Economic collapse, human rights violations, a breakdown of public services, widespread violence, and a lack of food, water and medicine have caused a mass exodus of Venezuelans –The largest in Latin American and Caribbean history.  

Venezuela Displacement Crisis

Over 5 million Venezuelans have already fled to neighboring countries Latin America and the Caribbean. 2,000 people flee the country everyday. 

More women and children are replacing men on the roads.

Since 2014, the number of Venezuelans applying for refugee status has increased 8,000%. 

Migrant women and are more vulnerable to exploitation and abuse.

The Venezuelan Response is largely underfunded. $3,150 has been raised per Syrian refugee, and just $265 per Venezuelan migrant.

The COVID -19 pandemic has strained neighboring countries’ financial, technical and organizational resources, threatening their capacity to receive Venezuelan migrants.

Multisectoral collaboration is required to meet the growing needs of Venezuelan migrants and refugees

Funding Needs 

Your support helps IOM address the following community needs: 

  •  –  Access to Education 
  •  –  Improved Healthcare 
  •  –  Humanitarian Transportation 
  •  –  Socioeconomic Integration 
  •  –  Emergency Shelter and Housing 
  •  –  Water, Sanitation and Hygiene 

IOM's Response

IOM and UNHCR co-lead the Regional Platform for Interagency Coordination for Refugees and Migrants from Venezuela (R4V) that facilitates interagency coordination across 200+ organizations to respond to the crisis.

Socioeconomic Integration

Integrating Venezuelan migrants into their host communities through entrepreneurship and job training.

Through entrepreneurship and job training, we are supporting sustainable livelihoods for Venezuelan migrants and local communities 

Thanks to the generous support of Citi Foundation, USA for IOM is identifying gaps in labor demand in host countries and empowering migrants to fill them with skills training and tools for entrepreneurship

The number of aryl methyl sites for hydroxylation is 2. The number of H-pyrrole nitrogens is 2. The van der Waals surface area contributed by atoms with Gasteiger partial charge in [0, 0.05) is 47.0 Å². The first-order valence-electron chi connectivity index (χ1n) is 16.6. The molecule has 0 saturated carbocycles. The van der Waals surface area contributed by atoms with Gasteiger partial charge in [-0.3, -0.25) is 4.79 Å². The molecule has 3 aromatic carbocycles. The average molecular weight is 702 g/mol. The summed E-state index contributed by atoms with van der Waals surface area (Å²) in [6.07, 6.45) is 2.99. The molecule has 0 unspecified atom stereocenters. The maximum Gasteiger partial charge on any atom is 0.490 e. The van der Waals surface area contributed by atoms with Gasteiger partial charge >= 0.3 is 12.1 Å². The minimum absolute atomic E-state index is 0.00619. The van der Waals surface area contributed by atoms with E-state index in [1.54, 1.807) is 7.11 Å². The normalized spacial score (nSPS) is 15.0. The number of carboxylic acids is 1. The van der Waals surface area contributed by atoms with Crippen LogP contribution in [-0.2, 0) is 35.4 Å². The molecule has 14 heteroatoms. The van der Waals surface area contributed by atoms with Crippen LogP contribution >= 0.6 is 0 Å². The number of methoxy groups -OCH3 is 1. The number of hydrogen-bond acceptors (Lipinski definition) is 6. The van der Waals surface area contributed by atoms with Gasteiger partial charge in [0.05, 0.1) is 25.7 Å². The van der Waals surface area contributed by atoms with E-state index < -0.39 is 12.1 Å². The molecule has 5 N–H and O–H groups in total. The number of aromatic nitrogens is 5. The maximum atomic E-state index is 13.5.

By contributing to host countries’ economies, Venezuelan migrants are seen as motors of local development, combating xenophobia. 

Podcast: “What Can the Private Sector

Do to Help Venezuela?”

Maria Moreno, USA for IOM’s CEO, sits down with Moises Rendon to talk about the private sector’s response to the humanitarian crisis in Venezuela.

Working with CSIS, IOM is bringing its operational expertise to inform the international policy making community of Venezuela’s rapidly evolving political, economic, and humanitarian landscape. 

Listen to the full conversation.  

The conditions that Venezuelans face daily aren’t much different than modern warzones.”  

[Migrants] have a need for security, to be able to say look, I’m going to start a business here–– to be able to feed my family.” 

“The arrival of COVID-19 presents an additional challenge of unforeseeable magnitude. Putting health and social welfare systems to the test as well as the countries’ own ability to maintain an inclusive society.”  

Virtual Briefing: “Venezuelan Refugees and Migrants: COVID-19, Multilateral Aid and the Role of the Private Sector”

“This problem, for the foreseeable future, can only get worse. … We have a huge global crisis on our hands that will continue to impact the entire Western Hemisphere.” 

 Francisco Santos, Ambassador of Colombia to the US

USA for IOM, the Embassy of Colombia in the USand Citi Foundation cohosted a briefing call on the challenges the pandemic posed for Venezuelan migrants.

IOM is working with governments and the private sector to ensure migrants are taken into consideration in COVID-19 planning and response.